White paper with the words bullying written on it in black ink. The paper is being torn in half by two hands

Office Banter or Bullying at Work?

When people complain about workplace bullying, it is sometimes disregarded as office banter. Is it a case that people can’t take a joke or is there more to the story?

Failing to deal with reports of bullying negatively impacts both the individual and the team. Data shows that the risk of suicide death or attempt is higher in individuals who experience workplace bullying. (Source: The Lancet)

This is one powerful reason to address bullying at work and fulfil a Duty of Care.

Banter or Bullying

It’s great when someone makes you smile, lifts the spirit of the room and brings fun to the workplace. As such, having a bit of a laugh can build employee relationships and help the team cope with challenges. That is if the humour is genuinely amusing to everyone.

When individuals become the butt of the joke, it is referred to as banter. This can be light-hearted give and take, however, it can easily escalate. When the power starts to shift and the behaviour is unwanted, it is bullying.

What Defines Workplace Bullying?

There is no legal definition of bullying, however, ACAS describe it as:

‘Unwanted behaviour from a person or group that is offensive, intimidating, malicious or insulting. It is an abuse or misuse of power that undermines, humiliates or causes physical or emotional harm.’

Being the target of bullying can take many forms. The bullying can impact the target’s confidence, capabilities, well-being, motivation and life through actions including:

  • Constant criticism or put-downs
  • Ignoring the target’s opinion, interrupting or talking over them
  • Unfair distribution of work
  • Exclusion from social activity, projects or development opportunities
  • Engaging others with rumour spreading, avoidance and disrespect
  • Threats, intimidation, hurtful comments or harmful actions

These actions can be undertaken by an individual or a group and are damaging to those who are victimised, as well as negatively impacting the workplace culture.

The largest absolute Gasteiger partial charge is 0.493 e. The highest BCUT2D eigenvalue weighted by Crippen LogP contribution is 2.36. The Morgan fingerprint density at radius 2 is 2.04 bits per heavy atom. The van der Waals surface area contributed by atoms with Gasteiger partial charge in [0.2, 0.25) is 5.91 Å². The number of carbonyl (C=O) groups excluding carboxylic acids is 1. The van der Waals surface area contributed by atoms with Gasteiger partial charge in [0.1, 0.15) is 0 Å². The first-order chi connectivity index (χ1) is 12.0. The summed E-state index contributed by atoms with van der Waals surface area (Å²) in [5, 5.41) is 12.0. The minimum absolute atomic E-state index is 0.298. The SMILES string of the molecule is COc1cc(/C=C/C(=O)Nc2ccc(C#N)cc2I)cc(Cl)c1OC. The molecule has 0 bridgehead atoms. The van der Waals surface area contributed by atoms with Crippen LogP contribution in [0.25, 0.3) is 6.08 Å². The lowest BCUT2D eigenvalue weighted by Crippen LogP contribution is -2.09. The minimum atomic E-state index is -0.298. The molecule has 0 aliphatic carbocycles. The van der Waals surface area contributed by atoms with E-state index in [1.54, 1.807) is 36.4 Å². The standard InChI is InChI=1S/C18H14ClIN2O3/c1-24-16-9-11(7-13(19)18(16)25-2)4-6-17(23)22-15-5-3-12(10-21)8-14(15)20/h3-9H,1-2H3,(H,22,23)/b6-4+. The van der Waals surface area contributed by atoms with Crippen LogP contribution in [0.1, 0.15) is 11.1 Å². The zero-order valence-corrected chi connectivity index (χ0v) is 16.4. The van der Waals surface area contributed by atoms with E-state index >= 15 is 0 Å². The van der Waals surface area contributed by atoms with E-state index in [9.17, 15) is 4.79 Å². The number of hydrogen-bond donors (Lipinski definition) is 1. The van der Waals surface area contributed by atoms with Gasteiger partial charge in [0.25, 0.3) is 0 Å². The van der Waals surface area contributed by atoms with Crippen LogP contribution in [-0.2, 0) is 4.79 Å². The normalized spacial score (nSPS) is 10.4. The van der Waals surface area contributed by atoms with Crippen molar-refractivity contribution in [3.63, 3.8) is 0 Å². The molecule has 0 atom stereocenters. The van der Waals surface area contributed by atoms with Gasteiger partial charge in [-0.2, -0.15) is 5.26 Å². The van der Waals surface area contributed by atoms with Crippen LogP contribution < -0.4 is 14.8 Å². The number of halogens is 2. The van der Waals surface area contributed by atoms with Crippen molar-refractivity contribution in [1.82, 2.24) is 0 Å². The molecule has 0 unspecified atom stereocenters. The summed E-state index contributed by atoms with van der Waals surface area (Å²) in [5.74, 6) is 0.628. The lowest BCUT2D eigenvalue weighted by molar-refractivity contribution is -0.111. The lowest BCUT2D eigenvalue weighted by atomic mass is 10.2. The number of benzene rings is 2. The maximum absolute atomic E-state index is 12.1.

An Employer’s Duty of Care

A CIPD survey* identified that 15% of the UK workforce had experienced bullying between 2016 and 2019. In addition, 47% of employees had observed bullying at work and a quarter stated that issues raised were ‘swept under the carpet’. This shows the scale of an unacceptable problem.

As an employer, you have a duty of care to your employees. No employee should be at risk of harm, intimidation or coercion from line managers, peers or customers.

If a bullying complaint is raised, it should not be ignored or disregarded as banter. In fact, either of these responses compound the issue. Therefore, whether the complaint is raised by the target, another employee or an outsider, it must be handled in a fair, sensitive and confidential manner.

Firstly, listen without interruption, distraction or judgement. An open mind and open questions will help you to understand the situation and impact from that individual’s perspective.

Secondly, take the complaint seriously by taking actions, which can include:

  • Conversations with others who are said to be involved
  • Observation of team behaviours and dynamics
  • Asking the person who reported the bullying to record any future incidents

It is important to ask the target what actions they would like you to take. In some cases, you may agree to handle the complaint informally, by addressing issues directly and widely raising awareness, with discrimination and inclusion training. However, in some cases, when the nature of the bullying and its impact is severe or informal actions haven’t solved the issue, a formal grievance policy must be followed.

A comprehensive Guide to Handling a Bullying Complaint is provided by ACAS.

Stand Up To Bullying

Thursday 14 September is Stand Up To Bullying Day, a prime opportunity to speak up about unacceptable words and behaviours that have no place in a professional work environment.

If you or a colleague are being alienated, victimised or insulted, stand up to bullying and seek support. If there is no one at work that you feel able to talk to, contact the National Bullying Helpline 0845 2255787 or ACAS on 0300 123 1100.

As an employer, stand up to bullying by taking complaints seriously. Your actions could prevent an employee from considering suicide as the only way to escape.

* https://www.cipd.org/uk/about/press-releases/bullying-harassment-overlooked/